The Myth of Sisyphus revisited

It’s a little-known fact that Sisyphus was married. Condemned to roll a boulder to the top of a mountain and see it roll down the other face, and have to roll it up again day in, day out was his punishment for cheating the gods. He was ashamed at having been tricked into this eternal punishment and had not confided in his wife. He was always late for supper and she was sick and tired of his excuses.

One day, she followed him surreptitiously to find out what he was doing all day. She suspected he had a mistress since he came back in a funny mood and too exhausted to take care of his manly duties. He must roll a heavy boulder up a mountain for eternity… Having finally understood the issue, she took pity on him.

When he came home, he ate a simple but filling meal. She had prepared a hot bath with herbs for him to soak in and loosen up his muscles. He relaxed into it gratefully. He was so tired that he fell asleep, dreaming of the thunder of rolling boulders. While he was sleeping, she ran to the mountain to analyse the situation.

First, she had a good long look at the boulder. It was immense, and she could not budge it. She wondered again how he managed to find the strength to roll it up but, more importantly, how he had the willpower to start over every time. She loved the fool dearly and wanted to help. There was no one on the mountain and she started the steep ascent slowly, looking right and left for clues. She could see his habitual path, well worn and devoid of pebbles, all crushed into sand under the enormous weight of the rock. She shuddered and kept going, all senses on alert. He would need better sandals, for one. She made it to the top, after much effort. There was little room to rest. It was a peak – no wonder the boulder could not stay on top. She looked to see if there was any way to flatten it, so it would rest. That would be a big job.

She saw the sun set. She had very little daylight time left and hurried down carefully. There was no point in spraining an ankle. She would be of no use to him. She came back in the house. Sisyphus was snoring in the tub, and the bath water had cooled. She roused him and put him to bed where he slept the sleep of the dead.

The next morning, he was out the door, a little less stiff, grimly determined to do his duty lest the gods seek revenge on his family. His wife had prepared him lunch and given him coca leaves to munch during the day, to dull the pain. There was a good breeze at the top of the mountain and it cooled him off and dried the sweat off his body. Heading home, he was almost happy for a good day’s work. He was starting to feel pride in his work and was less tired than usual. Also, his wife had been uncommonly nice, and he felt a certain tenderness in his heart.

By the door was a new pair of sandals. He did not wish for visitors and was a little irritated. The table was set for two and his wife was in a great mood. Seeing he wasn’t, she inquired at his displeasure and was happy to understand he was jealous. She explained his sandals were worn out and she had decided to call in a favour from the sandalier. They were his. Ashamed at his thoughts and touched by her kindness, he explained what had happened to him and that he was condemned to roll a boulder up a mountain for eternity. They cried in each others arms, harbouring no thought of trying to deceive the gods again by planing the peak or wedging the boulder. The next day was better than the previous. Sisyphus had the strength of his wife’s love to add to his courage.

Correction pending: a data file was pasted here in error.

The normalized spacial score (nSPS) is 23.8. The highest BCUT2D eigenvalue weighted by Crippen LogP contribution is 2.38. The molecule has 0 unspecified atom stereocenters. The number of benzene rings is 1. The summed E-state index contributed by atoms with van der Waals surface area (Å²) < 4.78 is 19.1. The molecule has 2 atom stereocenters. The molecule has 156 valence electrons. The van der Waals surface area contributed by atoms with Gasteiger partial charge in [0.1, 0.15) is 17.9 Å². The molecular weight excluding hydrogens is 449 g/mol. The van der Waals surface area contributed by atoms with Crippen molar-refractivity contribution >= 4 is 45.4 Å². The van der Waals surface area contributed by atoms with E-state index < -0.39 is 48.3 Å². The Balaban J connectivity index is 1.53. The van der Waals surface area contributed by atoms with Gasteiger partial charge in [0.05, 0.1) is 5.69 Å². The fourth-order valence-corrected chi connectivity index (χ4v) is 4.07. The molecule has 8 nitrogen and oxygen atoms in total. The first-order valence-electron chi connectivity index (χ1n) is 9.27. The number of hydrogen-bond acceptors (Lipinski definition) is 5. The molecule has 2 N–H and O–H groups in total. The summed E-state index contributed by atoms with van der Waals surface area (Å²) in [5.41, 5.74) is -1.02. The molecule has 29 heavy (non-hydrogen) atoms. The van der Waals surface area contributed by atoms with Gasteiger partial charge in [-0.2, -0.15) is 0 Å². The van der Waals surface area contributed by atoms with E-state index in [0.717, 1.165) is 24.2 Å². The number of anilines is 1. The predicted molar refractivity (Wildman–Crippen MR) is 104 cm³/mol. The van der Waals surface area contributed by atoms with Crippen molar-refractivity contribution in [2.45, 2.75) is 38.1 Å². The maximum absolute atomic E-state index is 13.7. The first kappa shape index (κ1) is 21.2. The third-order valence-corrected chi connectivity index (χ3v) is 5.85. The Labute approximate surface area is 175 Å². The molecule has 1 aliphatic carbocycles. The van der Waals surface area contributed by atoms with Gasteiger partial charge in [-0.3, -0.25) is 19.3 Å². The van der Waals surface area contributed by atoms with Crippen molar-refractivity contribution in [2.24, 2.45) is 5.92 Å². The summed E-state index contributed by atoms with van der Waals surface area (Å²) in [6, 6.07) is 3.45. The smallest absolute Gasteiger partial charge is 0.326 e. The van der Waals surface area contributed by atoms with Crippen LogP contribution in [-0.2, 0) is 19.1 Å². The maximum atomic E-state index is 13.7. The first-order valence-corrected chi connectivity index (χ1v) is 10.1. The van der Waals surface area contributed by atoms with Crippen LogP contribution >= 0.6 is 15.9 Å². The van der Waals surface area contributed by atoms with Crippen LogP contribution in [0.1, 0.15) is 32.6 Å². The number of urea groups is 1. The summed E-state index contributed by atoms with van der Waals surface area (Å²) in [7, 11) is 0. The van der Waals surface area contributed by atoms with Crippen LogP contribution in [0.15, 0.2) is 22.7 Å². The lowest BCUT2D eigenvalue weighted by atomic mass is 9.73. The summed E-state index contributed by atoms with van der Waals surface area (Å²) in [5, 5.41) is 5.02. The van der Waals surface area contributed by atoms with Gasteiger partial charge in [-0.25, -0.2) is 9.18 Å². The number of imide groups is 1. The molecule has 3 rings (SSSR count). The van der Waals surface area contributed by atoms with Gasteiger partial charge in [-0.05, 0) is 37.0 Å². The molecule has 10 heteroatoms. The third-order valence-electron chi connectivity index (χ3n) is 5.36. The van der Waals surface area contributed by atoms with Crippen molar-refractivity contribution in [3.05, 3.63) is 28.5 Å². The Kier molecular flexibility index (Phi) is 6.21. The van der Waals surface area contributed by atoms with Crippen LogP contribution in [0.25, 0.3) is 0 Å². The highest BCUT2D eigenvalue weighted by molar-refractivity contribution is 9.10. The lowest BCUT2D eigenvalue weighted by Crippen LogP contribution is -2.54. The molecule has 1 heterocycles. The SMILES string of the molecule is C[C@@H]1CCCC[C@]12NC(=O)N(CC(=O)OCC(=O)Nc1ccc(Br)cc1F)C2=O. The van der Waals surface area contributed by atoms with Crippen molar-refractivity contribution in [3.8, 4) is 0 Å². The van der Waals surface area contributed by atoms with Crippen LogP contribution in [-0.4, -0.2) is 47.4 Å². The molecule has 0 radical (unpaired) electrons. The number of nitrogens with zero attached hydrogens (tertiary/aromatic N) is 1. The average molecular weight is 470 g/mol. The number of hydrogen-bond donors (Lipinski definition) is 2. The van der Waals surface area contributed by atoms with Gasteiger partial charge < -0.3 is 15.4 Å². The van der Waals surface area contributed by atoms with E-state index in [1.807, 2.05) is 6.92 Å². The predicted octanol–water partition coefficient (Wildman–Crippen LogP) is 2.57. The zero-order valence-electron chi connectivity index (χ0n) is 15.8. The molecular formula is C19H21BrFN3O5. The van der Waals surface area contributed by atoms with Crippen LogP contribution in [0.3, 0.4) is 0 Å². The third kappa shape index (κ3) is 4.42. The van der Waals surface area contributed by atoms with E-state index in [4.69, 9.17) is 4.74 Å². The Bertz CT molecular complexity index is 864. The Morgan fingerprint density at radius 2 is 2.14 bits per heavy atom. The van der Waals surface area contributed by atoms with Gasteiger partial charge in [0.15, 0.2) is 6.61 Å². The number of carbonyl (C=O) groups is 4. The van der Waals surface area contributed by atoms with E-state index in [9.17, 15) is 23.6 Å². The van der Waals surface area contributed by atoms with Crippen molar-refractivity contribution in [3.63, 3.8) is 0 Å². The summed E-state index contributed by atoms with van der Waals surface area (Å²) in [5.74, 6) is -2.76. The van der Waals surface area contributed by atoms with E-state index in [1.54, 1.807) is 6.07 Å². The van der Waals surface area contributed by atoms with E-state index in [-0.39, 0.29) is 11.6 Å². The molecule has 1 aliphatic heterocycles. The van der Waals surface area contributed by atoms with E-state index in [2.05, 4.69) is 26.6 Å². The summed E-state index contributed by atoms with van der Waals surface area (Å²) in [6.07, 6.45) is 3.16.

The gods were getting restless. They had thought to punish this human for his craftiness, but he was outsmarting them by submitting meekly to their folly and rage. To add insult to injury, the couple was growing fonder in adversity. Unbeknownst to Sisyphus, his wife had decided to petition the gods. She figured they needed a way to save face if they were to release him from punishment. She thought she would use reverse psychology, as the gods were not as smart as they thought they were. She managed an audience with Zeus. On her knees, she explained how deeply unhappy she was that her husband had turned into a workaholic. He took pride in rolling this stupid boulder up the steep mountain. He said he was getting a workout and the girls were admiring his new body. He was looking forward to work, and loved nothing better than admire the sunset at the end of each day. Zeus thought long and hard and came up with the worst punishment he could think of.

Sisyphus was called to Zeus and ordered to immediately retire. He was to spend the rest of his days idle, a life of leisure devoid of meaning. And thus modern society was born.

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